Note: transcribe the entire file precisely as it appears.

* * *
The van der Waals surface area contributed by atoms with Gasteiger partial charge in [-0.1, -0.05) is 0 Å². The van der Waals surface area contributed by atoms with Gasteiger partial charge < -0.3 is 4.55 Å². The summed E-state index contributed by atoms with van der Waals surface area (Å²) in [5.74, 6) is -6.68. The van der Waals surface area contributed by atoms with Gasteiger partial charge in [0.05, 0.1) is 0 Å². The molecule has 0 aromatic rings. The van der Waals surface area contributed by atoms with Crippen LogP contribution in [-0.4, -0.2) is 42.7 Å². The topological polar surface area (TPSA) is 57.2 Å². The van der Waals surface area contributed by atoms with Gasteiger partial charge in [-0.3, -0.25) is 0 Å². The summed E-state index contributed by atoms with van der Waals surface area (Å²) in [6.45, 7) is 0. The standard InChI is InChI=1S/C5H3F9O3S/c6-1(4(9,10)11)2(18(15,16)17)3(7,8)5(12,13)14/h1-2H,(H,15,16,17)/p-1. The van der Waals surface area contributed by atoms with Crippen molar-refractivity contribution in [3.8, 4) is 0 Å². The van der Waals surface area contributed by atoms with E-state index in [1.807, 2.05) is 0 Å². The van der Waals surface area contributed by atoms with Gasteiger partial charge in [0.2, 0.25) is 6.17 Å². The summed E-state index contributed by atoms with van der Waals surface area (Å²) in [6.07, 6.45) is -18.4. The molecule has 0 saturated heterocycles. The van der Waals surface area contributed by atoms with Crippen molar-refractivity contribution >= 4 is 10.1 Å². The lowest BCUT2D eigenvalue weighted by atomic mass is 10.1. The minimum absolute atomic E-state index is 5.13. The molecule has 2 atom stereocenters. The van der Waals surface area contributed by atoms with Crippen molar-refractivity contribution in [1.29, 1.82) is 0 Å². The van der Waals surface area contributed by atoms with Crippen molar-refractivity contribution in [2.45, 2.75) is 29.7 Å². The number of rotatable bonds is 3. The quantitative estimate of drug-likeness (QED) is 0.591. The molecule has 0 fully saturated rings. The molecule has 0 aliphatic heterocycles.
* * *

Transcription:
The van der Waals surface area contributed by atoms with Gasteiger partial charge in [-0.1, -0.05) is 0 Å². The van der Waals surface area contributed by atoms with Gasteiger partial charge < -0.3 is 4.55 Å². The summed E-state index contributed by atoms with van der Waals surface area (Å²) in [5.74, 6) is -6.68. The van der Waals surface area contributed by atoms with Gasteiger partial charge in [0.05, 0.1) is 0 Å². The molecule has 0 aromatic rings. The van der Waals surface area contributed by atoms with Crippen LogP contribution in [-0.4, -0.2) is 42.7 Å². The topological polar surface area (TPSA) is 57.2 Å². The van der Waals surface area contributed by atoms with Gasteiger partial charge in [-0.3, -0.25) is 0 Å². The summed E-state index contributed by atoms with van der Waals surface area (Å²) in [6.45, 7) is 0. The standard InChI is InChI=1S/C5H3F9O3S/c6-1(4(9,10)11)2(18(15,16)17)3(7,8)5(12,13)14/h1-2H,(H,15,16,17)/p-1. The van der Waals surface area contributed by atoms with Crippen molar-refractivity contribution in [3.8, 4) is 0 Å². The van der Waals surface area contributed by atoms with E-state index in [1.807, 2.05) is 0 Å². The van der Waals surface area contributed by atoms with Gasteiger partial charge in [0.2, 0.25) is 6.17 Å². The summed E-state index contributed by atoms with van der Waals surface area (Å²) in [6.07, 6.45) is -18.4. The molecule has 0 saturated heterocycles. The van der Waals surface area contributed by atoms with Crippen molar-refractivity contribution >= 4 is 10.1 Å². The lowest BCUT2D eigenvalue weighted by atomic mass is 10.1. The minimum absolute atomic E-state index is 5.13. The molecule has 2 atom stereocenters. The van der Waals surface area contributed by atoms with Crippen molar-refractivity contribution in [1.29, 1.82) is 0 Å². The van der Waals surface area contributed by atoms with Crippen molar-refractivity contribution in [2.45, 2.75) is 29.7 Å². The number of rotatable bonds is 3. The quantitative estimate of drug-likeness (QED) is 0.591. The molecule has 0 fully saturated rings. The molecule has 0 aliphatic heterocycles.